Released: 1996

Features: Erick Sermon

Aight, let’s dive into Redman’s joint “Whateva Man,” featuring the funk lord Erick Sermon. This track is one of them laid-back, yet bouncy cuts that embodies the carefree attitude and raw humor that Red keeps it real with. It’s about rolling through life on your own terms, getting lifted, and just shrugging off the small stuff with a “whateva” mentality.

Now, peep this breakdown… The intro sets it off with some banter between the homies, signaling that it’s about to go down, no matter what it is – getting twisted, kicking it, doesn’t even matter. They’re just ready to wild out. The hook is slick with that nonchalant “Whateva man,” stamping their approach to whatever’s coming their way.

Red doesn’t mince his words when he starts spitting about how he rolls – smoking herbals till it’s past uncomfortable and keeping folks out late, much to their parents’ chagrin. He contrasts the hard, streetwise life with the more polished mainstream, reminding us that he’s too rugged to go soft or sell out. The reference to “doped out” land touches on both being high and representing an area recognized for potent cannabis.

Redman Whateva Man

When Red drops “I cock from the streets” he’s talking about sourcing his weed from the urban marketplace, specifically from Branson, a legendary Harlem figure known for quality product. He isn’t just ‘lighting it up’; he’s lighting up the scene, making a mark. The man’s wordplay bends your mind like extreme yoga poses, claiming heavy-hitter status with verses that can rock you into a state of shock. Catch the “chinky-eyed” bit? It’s slang for your eyes being barely open due to that high.

Now, you gotta understand that when Red talks about being the Funk Doctor, it’s not just about the vibe, it’s about his skill to revive and energize the scene, like defibrillators to the heart of hip-hop. He’s sending warnings to the weak systems out there – his sound’s gonna overwork them like labor laws don’t exist.

Through the verse, Redman checks pretenders, the ones frontin’ like they’re ready for the throwdown but ain’t really about that life. He gets personal when he clowns someone for hogging the blunt, bogarting when they should be passing it along. It’s all about keeping it moving, sharing the vibe. The “Furious Five” shout-out? Props to one of the original rap crews, connecting his skills with the legends who paved the way.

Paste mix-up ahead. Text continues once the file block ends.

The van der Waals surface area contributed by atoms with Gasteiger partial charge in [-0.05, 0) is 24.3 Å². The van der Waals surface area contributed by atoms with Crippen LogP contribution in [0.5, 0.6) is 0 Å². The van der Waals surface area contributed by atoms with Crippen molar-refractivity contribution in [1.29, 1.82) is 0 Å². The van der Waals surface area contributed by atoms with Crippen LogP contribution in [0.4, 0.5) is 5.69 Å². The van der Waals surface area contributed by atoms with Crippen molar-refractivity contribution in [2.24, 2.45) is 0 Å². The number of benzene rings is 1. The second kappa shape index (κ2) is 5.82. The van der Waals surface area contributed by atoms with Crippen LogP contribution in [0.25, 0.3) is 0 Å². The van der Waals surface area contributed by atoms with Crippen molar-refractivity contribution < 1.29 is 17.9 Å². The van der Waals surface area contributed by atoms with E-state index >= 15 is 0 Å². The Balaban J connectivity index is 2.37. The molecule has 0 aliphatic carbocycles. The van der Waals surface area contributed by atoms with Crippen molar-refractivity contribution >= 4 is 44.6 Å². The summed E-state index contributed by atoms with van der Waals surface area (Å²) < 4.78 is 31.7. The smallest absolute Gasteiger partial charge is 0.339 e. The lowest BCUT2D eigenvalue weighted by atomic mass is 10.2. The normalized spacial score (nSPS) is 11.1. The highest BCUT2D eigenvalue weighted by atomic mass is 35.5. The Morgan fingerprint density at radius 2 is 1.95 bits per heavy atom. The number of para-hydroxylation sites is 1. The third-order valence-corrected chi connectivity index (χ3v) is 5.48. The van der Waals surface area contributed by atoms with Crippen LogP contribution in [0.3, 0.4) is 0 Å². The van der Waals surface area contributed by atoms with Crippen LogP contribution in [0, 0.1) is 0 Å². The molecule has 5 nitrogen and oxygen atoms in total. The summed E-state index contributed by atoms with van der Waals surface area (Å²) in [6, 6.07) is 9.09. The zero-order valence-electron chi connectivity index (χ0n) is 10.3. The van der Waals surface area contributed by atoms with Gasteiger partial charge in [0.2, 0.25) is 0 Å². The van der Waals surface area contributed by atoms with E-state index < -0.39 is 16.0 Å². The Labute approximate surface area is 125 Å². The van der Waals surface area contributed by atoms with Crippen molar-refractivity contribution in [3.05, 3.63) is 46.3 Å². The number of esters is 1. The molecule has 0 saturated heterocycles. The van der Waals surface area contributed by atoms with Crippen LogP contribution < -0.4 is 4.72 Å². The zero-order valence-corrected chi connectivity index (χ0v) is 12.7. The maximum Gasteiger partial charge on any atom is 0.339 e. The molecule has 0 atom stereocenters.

So, when the hook swings back around, “Whateva man,” it’s more than just a catchphrase; it’s the embodiment of their hustle and flow. They’re ready for anything: making dough, throwing hands, blazing up or getting turnt – it’s all the same to them.

Redman’s verse about smoking with college folks is a stark picture of realness versus aspiration – not everyone’s destined for caps and gowns, some know the street’s where they’ll graduate. He takes pride in his linguistic dexterity in “weed slang” and pledges allegiance to his Newark roots – where he’s been lighting it up since toddlerhood. He walks us through his evolution from a young buck catching fades to a full-grown mic wrecker, staying true to his crew PPP and their devil-may-care attitude.

The Emerald City ain’t got nothin’ on Redman’s world where not all that’s green is good. He sets rules: you gotta pitch in for the cypher, or you’re getting bounced. It’s all about contribution, whether to the session or the cipher. And that’s the real – if you can’t hang, step off.

See, “Whateva Man” isn’t just about being indifferent; it’s a testament to authenticity, resilience, and the unfazed attitude that Redman and Erick Sermon came to embody in the game. The cut’s got that unstudied cool, an anthem for those who live life on their own wavelength. Straight up, it’s a smooth yet rugged slice of that ’90s hip-hop, served up with a smirk and a cloud of smoke. Word is bond.